Never overpay for college

EFC: Deductible or True Cost?

EFCOn the surface, the term “Expected Family Contribution,” seems to have an obvious definition. Logically, one would think the Expected Family Contribution or EFC would signify what a family can afford to pay for school. Thus, it would appear that the EFC would represent a true cost for college and provide families a number to plan for.

However, this could not be further from the truth as the EFC is really a deductible that for many families does not come close to the real cost of college. The reality is that the real formula to determine the cost of college is EFC + Unmet Need.

The EFC essentially tells families what they will be expected to pay before the actual college or university has its say. For example, let’s pretend a college is $25,000 per year and a family has the minimum EFC, which is zero. The family isn’t going to just pay nothing for school, their true cost is determined by how much financial aid the college will actually provide. If the school will cover 75% of the need which is the full $25,000, than the family is responsible for $6,250.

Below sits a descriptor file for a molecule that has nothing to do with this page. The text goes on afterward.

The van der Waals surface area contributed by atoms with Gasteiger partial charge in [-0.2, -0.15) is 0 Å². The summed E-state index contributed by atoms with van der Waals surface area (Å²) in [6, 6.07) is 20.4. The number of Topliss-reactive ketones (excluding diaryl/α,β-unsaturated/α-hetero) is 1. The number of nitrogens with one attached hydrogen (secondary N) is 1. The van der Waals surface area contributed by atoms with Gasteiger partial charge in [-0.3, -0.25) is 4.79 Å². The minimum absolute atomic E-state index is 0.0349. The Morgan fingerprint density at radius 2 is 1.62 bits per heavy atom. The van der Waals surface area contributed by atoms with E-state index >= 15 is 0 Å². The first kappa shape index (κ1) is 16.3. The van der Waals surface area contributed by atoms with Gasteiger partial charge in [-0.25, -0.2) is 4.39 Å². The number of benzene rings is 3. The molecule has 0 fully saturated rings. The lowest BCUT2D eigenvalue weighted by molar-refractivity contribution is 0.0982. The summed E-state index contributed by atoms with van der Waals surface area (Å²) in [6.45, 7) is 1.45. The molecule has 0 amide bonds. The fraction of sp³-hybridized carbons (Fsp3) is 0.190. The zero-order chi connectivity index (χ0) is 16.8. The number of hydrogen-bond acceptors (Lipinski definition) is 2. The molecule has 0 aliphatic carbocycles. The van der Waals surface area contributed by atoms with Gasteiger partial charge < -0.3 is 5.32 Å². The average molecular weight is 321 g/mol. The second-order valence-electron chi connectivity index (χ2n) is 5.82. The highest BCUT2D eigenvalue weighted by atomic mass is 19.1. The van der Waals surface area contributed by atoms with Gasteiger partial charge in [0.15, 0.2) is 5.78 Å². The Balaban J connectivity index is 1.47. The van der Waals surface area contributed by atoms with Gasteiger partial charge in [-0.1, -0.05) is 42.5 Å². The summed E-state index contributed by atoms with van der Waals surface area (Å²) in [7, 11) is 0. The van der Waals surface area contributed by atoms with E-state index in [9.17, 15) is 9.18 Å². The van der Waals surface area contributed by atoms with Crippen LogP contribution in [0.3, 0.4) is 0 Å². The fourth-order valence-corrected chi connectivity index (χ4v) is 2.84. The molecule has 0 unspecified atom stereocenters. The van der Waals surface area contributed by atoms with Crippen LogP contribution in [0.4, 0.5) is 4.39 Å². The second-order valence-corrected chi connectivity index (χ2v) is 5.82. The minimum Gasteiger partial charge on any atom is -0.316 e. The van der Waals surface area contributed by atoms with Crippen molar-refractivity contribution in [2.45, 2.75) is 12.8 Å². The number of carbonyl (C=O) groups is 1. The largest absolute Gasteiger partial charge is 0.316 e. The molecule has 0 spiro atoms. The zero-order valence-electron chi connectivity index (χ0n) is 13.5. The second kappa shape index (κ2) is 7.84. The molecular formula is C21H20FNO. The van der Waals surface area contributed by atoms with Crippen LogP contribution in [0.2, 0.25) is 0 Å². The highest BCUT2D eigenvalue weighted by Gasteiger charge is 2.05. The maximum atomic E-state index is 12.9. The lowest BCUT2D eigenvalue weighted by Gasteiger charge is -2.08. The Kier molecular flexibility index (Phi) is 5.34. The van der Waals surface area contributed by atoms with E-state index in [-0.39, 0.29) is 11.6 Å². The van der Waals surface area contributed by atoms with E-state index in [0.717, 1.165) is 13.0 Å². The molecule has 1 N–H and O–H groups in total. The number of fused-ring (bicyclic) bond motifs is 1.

However, this doesn’t tell the full story as the family also must come up with or borrow the amount of need met that is not covered in grants or scholarships. This means that in the example above, 75% of the $25,000 is covered in financial aid but much of financial aid for families is offered in loans.

Any amount of the $18,570 that is not covered by grants and scholarships get added to the family’s bottom line. Hence we have the formula, EFC ($25,000 in this example) + the Unmet Need (in this case the $6,250 + whatever amount is not covered in grants and scholarships) = the true cost of college.

Planning becomes even more complicated by the fact that the EFC can go up or down every school year. A family cannot plan to pay the same amount in year one as they will in year four and often the cost of college goes up due to increased tuition and less financial aid available.

This is why is it is important to do the work on the front end when looking at colleges. Understanding what is truly available and getting an idea of your potential EFC is are both necessary to plan effectively.

Nothing is obvious though and families should be very careful when trying to determine exactly what the damage is going to be for their student’s education.